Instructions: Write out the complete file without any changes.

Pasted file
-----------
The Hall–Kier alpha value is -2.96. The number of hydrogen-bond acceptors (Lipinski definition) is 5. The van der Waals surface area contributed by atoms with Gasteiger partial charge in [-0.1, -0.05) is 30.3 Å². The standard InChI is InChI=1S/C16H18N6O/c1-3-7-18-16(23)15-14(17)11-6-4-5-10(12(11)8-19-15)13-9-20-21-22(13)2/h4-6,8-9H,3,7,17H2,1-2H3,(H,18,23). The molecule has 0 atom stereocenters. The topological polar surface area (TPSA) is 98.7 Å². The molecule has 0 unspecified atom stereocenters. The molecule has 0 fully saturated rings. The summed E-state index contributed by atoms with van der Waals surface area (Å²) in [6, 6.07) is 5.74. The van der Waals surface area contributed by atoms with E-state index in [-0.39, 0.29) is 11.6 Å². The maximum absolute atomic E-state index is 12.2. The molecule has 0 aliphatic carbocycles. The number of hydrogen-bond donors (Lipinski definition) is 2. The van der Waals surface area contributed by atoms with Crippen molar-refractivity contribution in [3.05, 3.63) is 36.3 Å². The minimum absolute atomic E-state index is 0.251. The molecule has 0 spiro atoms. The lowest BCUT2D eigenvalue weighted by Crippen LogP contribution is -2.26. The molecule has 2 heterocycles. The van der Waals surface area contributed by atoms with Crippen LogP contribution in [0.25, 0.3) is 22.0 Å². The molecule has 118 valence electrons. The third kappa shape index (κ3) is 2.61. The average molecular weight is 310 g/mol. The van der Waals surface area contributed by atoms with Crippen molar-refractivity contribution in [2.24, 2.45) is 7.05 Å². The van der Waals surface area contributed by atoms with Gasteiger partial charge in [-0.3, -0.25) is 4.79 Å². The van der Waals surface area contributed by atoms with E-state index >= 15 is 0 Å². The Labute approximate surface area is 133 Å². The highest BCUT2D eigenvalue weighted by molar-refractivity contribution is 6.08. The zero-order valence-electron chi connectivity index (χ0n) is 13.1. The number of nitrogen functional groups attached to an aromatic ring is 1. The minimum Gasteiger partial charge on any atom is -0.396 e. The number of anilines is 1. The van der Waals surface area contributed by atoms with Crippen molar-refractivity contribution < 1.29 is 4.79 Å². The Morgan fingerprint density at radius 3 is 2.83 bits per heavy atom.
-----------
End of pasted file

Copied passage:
The Hall–Kier alpha value is -2.96. The number of hydrogen-bond acceptors (Lipinski definition) is 5. The van der Waals surface area contributed by atoms with Gasteiger partial charge in [-0.1, -0.05) is 30.3 Å². The standard InChI is InChI=1S/C16H18N6O/c1-3-7-18-16(23)15-14(17)11-6-4-5-10(12(11)8-19-15)13-9-20-21-22(13)2/h4-6,8-9H,3,7,17H2,1-2H3,(H,18,23). The molecule has 0 atom stereocenters. The topological polar surface area (TPSA) is 98.7 Å². The molecule has 0 unspecified atom stereocenters. The molecule has 0 fully saturated rings. The summed E-state index contributed by atoms with van der Waals surface area (Å²) in [6, 6.07) is 5.74. The van der Waals surface area contributed by atoms with E-state index in [-0.39, 0.29) is 11.6 Å². The maximum absolute atomic E-state index is 12.2. The molecule has 0 aliphatic carbocycles. The number of hydrogen-bond donors (Lipinski definition) is 2. The van der Waals surface area contributed by atoms with Crippen molar-refractivity contribution in [3.05, 3.63) is 36.3 Å². The minimum absolute atomic E-state index is 0.251. The molecule has 0 spiro atoms. The lowest BCUT2D eigenvalue weighted by Crippen LogP contribution is -2.26. The molecule has 2 heterocycles. The van der Waals surface area contributed by atoms with Crippen LogP contribution in [0.25, 0.3) is 22.0 Å². The molecule has 118 valence electrons. The third kappa shape index (κ3) is 2.61. The average molecular weight is 310 g/mol. The van der Waals surface area contributed by atoms with Crippen molar-refractivity contribution in [2.24, 2.45) is 7.05 Å². The van der Waals surface area contributed by atoms with Gasteiger partial charge in [-0.3, -0.25) is 4.79 Å². The van der Waals surface area contributed by atoms with E-state index >= 15 is 0 Å². The Labute approximate surface area is 133 Å². The highest BCUT2D eigenvalue weighted by molar-refractivity contribution is 6.08. The zero-order valence-electron chi connectivity index (χ0n) is 13.1. The number of nitrogen functional groups attached to an aromatic ring is 1. The minimum Gasteiger partial charge on any atom is -0.396 e. The number of anilines is 1. The van der Waals surface area contributed by atoms with Crippen molar-refractivity contribution < 1.29 is 4.79 Å². The Morgan fingerprint density at radius 3 is 2.83 bits per heavy atom.